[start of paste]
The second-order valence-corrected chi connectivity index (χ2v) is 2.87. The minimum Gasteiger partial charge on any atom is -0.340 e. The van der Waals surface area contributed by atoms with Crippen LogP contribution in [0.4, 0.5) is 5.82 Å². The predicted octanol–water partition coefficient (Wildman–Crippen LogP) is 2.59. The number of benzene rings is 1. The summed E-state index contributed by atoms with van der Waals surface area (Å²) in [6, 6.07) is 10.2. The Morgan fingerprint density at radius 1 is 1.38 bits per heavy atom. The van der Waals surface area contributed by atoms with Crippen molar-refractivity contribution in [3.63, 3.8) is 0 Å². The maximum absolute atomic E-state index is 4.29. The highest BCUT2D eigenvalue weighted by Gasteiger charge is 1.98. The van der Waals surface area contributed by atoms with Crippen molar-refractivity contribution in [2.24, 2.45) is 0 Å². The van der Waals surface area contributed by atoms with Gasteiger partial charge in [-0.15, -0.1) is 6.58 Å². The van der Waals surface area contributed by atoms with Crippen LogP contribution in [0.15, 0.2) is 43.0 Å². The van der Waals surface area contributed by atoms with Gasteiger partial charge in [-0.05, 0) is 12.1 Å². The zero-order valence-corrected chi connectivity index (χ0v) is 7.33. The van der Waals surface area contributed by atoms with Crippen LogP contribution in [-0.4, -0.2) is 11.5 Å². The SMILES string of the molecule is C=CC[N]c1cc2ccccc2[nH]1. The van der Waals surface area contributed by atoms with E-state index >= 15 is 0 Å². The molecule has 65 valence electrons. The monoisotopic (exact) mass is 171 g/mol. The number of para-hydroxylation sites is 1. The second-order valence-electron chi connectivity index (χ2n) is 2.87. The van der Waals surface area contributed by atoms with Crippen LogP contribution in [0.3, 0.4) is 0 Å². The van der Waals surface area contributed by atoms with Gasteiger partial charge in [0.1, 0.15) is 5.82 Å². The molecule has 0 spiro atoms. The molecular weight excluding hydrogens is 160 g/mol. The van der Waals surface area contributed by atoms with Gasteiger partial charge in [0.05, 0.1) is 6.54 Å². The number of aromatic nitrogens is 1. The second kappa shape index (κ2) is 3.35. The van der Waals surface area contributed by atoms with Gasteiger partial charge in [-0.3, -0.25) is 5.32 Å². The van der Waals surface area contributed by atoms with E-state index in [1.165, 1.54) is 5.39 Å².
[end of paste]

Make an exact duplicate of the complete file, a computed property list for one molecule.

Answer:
The second-order valence-corrected chi connectivity index (χ2v) is 2.87. The minimum Gasteiger partial charge on any atom is -0.340 e. The van der Waals surface area contributed by atoms with Crippen LogP contribution in [0.4, 0.5) is 5.82 Å². The predicted octanol–water partition coefficient (Wildman–Crippen LogP) is 2.59. The number of benzene rings is 1. The summed E-state index contributed by atoms with van der Waals surface area (Å²) in [6, 6.07) is 10.2. The Morgan fingerprint density at radius 1 is 1.38 bits per heavy atom. The van der Waals surface area contributed by atoms with Crippen molar-refractivity contribution in [3.63, 3.8) is 0 Å². The maximum absolute atomic E-state index is 4.29. The highest BCUT2D eigenvalue weighted by Gasteiger charge is 1.98. The van der Waals surface area contributed by atoms with Crippen molar-refractivity contribution in [2.24, 2.45) is 0 Å². The van der Waals surface area contributed by atoms with Gasteiger partial charge in [-0.15, -0.1) is 6.58 Å². The van der Waals surface area contributed by atoms with Crippen LogP contribution in [0.15, 0.2) is 43.0 Å². The van der Waals surface area contributed by atoms with Gasteiger partial charge in [-0.05, 0) is 12.1 Å². The zero-order valence-corrected chi connectivity index (χ0v) is 7.33. The van der Waals surface area contributed by atoms with Crippen LogP contribution in [-0.4, -0.2) is 11.5 Å². The SMILES string of the molecule is C=CC[N]c1cc2ccccc2[nH]1. The van der Waals surface area contributed by atoms with E-state index >= 15 is 0 Å². The molecule has 65 valence electrons. The monoisotopic (exact) mass is 171 g/mol. The number of para-hydroxylation sites is 1. The second-order valence-electron chi connectivity index (χ2n) is 2.87. The van der Waals surface area contributed by atoms with Crippen LogP contribution in [0.3, 0.4) is 0 Å². The van der Waals surface area contributed by atoms with Gasteiger partial charge in [0.1, 0.15) is 5.82 Å². The molecule has 0 spiro atoms. The molecular weight excluding hydrogens is 160 g/mol. The van der Waals surface area contributed by atoms with Gasteiger partial charge in [0.05, 0.1) is 6.54 Å². The number of aromatic nitrogens is 1. The second kappa shape index (κ2) is 3.35. The van der Waals surface area contributed by atoms with Gasteiger partial charge in [-0.3, -0.25) is 5.32 Å². The van der Waals surface area contributed by atoms with E-state index in [1.165, 1.54) is 5.39 Å².